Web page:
What kinds of tests will I need before surgery?
The testing and clearances that we request are an attempt to minimize the risks of surgery. In preparation for surgery, you will need:
- Complete Blood Count (CBC)
- Basic Metabolic Panel (BMP)
- Staph nasal swab
- Hemoglobin A1c (if diabetic) – must be below 7.5
- Serum albumin and total lymphocyte count (history of bariatric surgery or malnutrition)
- Chest Xray
- Medical Clearance – primary care and cardiology/pulmonology (if applicable)
You may also be asked to obtain additional imaging in preparation for your surgery. This may include additional X-rays with sizing markers or a specialized MRI.
Will I need to donate blood before surgery?
The risk of needing a blood transfusion after hip/knee replacement is approximately 20% nationwide. While we used to recommend donating your own blood before surgery, we no longer do this as it actually has a higher rate of requiring a transfusion. If needed, you will receive highly tested blood. Hospitals follow universal guidelines in screening blood and blood products to optimize the patient’s safety.
How long will I be in the hospital?
For joint replacement surgery, most patients are hospitalized for 1-3 days, including the day of surgery. Hospital stays vary, but our improvements in pain control over the past decade has led to more patients returning home much sooner after surgery.
What is the typical recovery time?
Everyone heals from surgery at a different pace. It is difficult to compare yourself with others, as individual situations lead some patients to recover faster than others; however, in general, patients will use a walker or crutches while in the hospital. These devices are typically for balance, and patients may weight-bear as their comfort allows.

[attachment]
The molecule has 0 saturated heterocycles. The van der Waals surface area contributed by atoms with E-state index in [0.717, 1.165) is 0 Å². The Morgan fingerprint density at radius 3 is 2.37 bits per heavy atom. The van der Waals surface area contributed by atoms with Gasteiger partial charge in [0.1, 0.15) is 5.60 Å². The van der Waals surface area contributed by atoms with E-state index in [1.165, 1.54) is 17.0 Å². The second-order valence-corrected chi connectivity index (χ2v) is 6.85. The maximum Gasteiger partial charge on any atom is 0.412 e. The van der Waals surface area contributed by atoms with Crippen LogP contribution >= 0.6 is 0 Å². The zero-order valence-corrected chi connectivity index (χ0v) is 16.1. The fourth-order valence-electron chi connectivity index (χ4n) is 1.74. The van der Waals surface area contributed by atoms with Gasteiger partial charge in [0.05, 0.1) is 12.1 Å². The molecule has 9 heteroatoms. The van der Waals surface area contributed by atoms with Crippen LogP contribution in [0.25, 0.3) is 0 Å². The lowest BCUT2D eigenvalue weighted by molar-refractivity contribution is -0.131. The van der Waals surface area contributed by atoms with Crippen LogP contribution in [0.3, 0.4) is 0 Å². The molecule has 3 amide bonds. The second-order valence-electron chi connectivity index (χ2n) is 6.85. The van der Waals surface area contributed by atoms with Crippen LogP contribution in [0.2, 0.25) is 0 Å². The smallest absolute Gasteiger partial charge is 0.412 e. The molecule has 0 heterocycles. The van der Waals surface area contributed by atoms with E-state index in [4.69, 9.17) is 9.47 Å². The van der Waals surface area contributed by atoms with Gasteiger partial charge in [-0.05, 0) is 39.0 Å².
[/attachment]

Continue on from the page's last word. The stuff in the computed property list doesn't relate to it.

It is our experience that as patients comfort, confidence, and strength allows, they may progress to a cane. Typically, patients may progress to a cane at 2-3 weeks. By 4-6 weeks’ time, many patients are not requiring any external supports. It may take 6-9 months to return to normal function and patients continue to improve, as far as their comfort, mobility, and function for 12-18 months after their surgery.
Will I go home or to rehab?
Most patients are able to go home after their operation; however, you may go to a rehabilitation facility in order to gain the skills you need to safely return home. Many factors will be considered in this decision, including the availability of friends or family to assist you at home, a safe home environment, postoperative functional status as determined by a physical therapist in the hospital, and overall evaluation by your hospital team.
When can I drive?
This varies from patient to patient depending upon one’s comfort and confidence. Typically, patients may drive when they are using a cane comfortably and not taking narcotics. Classic teaching is that break-response time is diminished for 6 weeks after surgery. With newer techniques for pain control and more rapid therapy progression, many patients are now safe to drive 2-4 weeks after surgery. A good rule-of thumb is: “Would you feel safe behind the wheel if you were driving home and your child’s ball rolled into the street?”
When can I return to work?
It depends on your profession. If you have a sedentary or desk job, you may return to work in approximately 3-6 weeks. If your work is more labor intensive, it may take 3 months before you can return to full duty. Even with successful joint replacement, some job tasks may be difficult to complete.
How long will my joint last?
Current implant design is better than it has ever been. In general, each year after surgery adds 0.5-1% risk of revision. At 10 years following hip/knee replacement, there is a 90-95% chance that your joint will still function well. At 20 years, 80-85% have still not required revision. We continue to hope that the latest implants and designs will extend the life beyond these numbers.